This is worth remembering: "You know someone with HIV. You don't know who it is. They are watching your reaction to Charlie Sheen."
AS news broke this morning that a major Hollywood celebrity plans to reveal he is living with HIV on American morning television, along came the inevitable misrepresentation of HIV and deluge of ignorant comments on social media and news websites.
Star Observer will not name the celebrity as we believe it is up to every individual to disclose their status when and how they see fit, but you can Google the story here.
If you missed Tangerine when it first appeared over the summer, now’s a good time to catch up: The film—director Sean Baker’s sensitive, honest, and often funny look at the lives of a pair of transgender prostitutes over the course of a particularly eventful L.A. Christmas Eve—is sure to be the subject of much discussion this Oscar campaign season. With the support of producers Mark and Jay Duplass and distributor Magnolia Pictures, Tangerine’s trans stars are being advanced as candidates for the best actress and best supporting actress awards. This is a big deal—according to Variety, “It’s the first time a movie distributor has ever backed an awards season push for a transgender actress in Hollywood history.”
In a series of short films produced by Queensland Positive People, people living with HIV share their experiences of being on treatment. As Christopher Kelly reports, the hope is that the stories will help others make informed decisions about their health and wellbeing.
It is easy to see why AIDS seemed so mysterious and frightening when US medics first encountered it 35 years ago. The condition robbed young, healthy people of their strong immune system, leaving them weak and vulnerable. And it seemed to come out of nowhere.
Today we know much more how and why HIV – the virus that leads to AIDS – has become a global pandemic. Unsurprisingly, sex workers unwittingly played a part. But no less important were the roles of trade, the collapse of colonialism, and 20th Century sociopolitical reform.
If a man is having sex with other men, he must be gay or bi or somewhere on the queer spectrum, right? Not necessarily. At least not according to some men who feel their sexual activities and their sexual identities don't have to -- and do not -- align.
In this episode of The HuffPost Love+Sex Podcast co-hosts Carina Kolodny and Noah Michelson speak with two of these men: Mike, 36, and Christopher, 20, both of whom identify as straight even though they have sex with other men. Kolodny and Michelson also chat with Chelsea Reynolds, a doctoral candidate at the University of Minnesota, whose investigations of online identities was partly inspired by her discovery of straight men cruising Craiglist to find male sexual partners.
Twitter has taken heat for its lack of racial diversity, but it has taken a stand in support of its LGBT employees by ending on-site blood drives until the Federal Drug Administration lifts a decades-old ban that prevents healthy gay and bisexual employees from participating.
The Centers for Disease Control and Prevention announced some deeply disconcerting news on Tuesday: Sexually transmitted infection rates have skyrocketed over the last year, particularly among gay and bisexual men. Syphilis transmission rates are especially alarming: The CDC reports a 15.1 percent increase in new infections nationwide since 2013, with a stunning 83 percent of male cases affecting men who have sex with men.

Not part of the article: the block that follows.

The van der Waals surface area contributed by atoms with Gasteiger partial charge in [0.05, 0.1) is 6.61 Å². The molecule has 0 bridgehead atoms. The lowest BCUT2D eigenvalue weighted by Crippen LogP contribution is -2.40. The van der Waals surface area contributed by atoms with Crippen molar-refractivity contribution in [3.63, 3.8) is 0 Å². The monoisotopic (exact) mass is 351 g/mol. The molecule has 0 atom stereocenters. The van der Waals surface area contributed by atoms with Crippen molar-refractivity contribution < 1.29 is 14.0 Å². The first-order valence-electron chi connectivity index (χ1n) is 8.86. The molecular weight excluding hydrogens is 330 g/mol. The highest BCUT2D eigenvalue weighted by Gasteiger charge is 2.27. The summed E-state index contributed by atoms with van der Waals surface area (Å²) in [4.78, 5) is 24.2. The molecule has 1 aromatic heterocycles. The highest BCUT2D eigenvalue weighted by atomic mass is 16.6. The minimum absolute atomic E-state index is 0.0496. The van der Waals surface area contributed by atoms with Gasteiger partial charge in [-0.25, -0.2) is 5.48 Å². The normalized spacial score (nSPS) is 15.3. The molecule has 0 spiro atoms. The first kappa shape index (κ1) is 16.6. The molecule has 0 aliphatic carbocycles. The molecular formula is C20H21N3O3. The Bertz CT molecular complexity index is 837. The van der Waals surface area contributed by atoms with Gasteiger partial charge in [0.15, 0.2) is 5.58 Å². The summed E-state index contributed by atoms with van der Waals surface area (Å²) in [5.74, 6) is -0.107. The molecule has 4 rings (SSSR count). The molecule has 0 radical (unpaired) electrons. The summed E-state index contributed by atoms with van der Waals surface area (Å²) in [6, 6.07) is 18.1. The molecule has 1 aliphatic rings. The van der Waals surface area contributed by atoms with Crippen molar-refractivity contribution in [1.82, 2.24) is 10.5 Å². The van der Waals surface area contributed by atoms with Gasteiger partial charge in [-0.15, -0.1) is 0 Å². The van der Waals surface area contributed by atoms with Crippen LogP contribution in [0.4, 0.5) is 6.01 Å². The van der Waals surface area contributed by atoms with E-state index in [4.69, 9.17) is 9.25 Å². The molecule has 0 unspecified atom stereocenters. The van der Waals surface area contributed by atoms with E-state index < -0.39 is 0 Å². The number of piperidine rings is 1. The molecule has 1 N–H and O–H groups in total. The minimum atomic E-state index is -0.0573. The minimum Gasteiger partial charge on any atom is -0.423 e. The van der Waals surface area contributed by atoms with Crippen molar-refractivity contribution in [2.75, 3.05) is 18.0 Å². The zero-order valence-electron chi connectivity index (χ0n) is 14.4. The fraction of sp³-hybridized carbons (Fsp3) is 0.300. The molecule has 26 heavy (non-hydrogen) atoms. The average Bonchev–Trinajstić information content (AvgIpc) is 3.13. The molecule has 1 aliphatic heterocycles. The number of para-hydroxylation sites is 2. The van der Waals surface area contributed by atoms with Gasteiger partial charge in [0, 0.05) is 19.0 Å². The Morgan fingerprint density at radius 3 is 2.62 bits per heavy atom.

Although the headline is clickbait, the article itself is a thoughtful look at this issue.
I’ve never been a fan of Charlie Sheen - I always thought his brother was better looking, and his father was a better actor. But today, Charlie Sheen is in all our faces and on all our screens, and for the first time I feel like I have something in common with him.
Like Charlie Sheen, I have used a lot of drugs. Like Charlie Sheen, I have had a lot of sex. And like Charlie Sheen, I am HIV-positive.
When a famous person comes out as HIV-positive, the story is not just about them, and it’s not just about HIV. For the community of HIV-positive people, it’s inevitably a story about us. It’s impossible for those of us living with HIV not to see the debate, the judgements and shaming as directed not just at Charlie Sheen the actor, but at Charlie Sheen the symbol of people with HIV. You’re talking about us.
A drug used to treat alcoholism has been found to "wake up" dormant HIV cells in the body, raising hopes of an alternative treatment for a virus which has contributed to the deaths of more than 34 million people.
The results of human trials in Melbourne and San Francisco have been described as a "game changer" - not only because the drug woke up dormant HIV cells but because it was tolerated at high doses by patients.
Having established how to wake up the HIV cells, researchers can now concentrate on the best way to kill them off: most likely by manipulating the body's immune system so it recognises and attacks infected cells.
NEWS that a major Hollywood star is about to announce he is HIV-positive has broken the internet today and every man, woman, child and their pets has had something to say about it.
While Living Positive Victoria chief executive Brent Allan believes it is good for people in the public eye to disclose their status because it “makes it easier” for everyone living with HIV, Star Observer wants to address the impact online comments, media reporting and real life interactions may have on people living with HIV.
As reported earlier today, we won’t “out” the celebrity until he is ready to come forward himself, but that hasn’t stopped people online for judging him and having an opinion on the story.
Leading Australian HIV activist and The Institute of Many (TIM) co-founder Nic Holas recommends people avoid reading the comments sections regarding this news but understands that’s not always possible.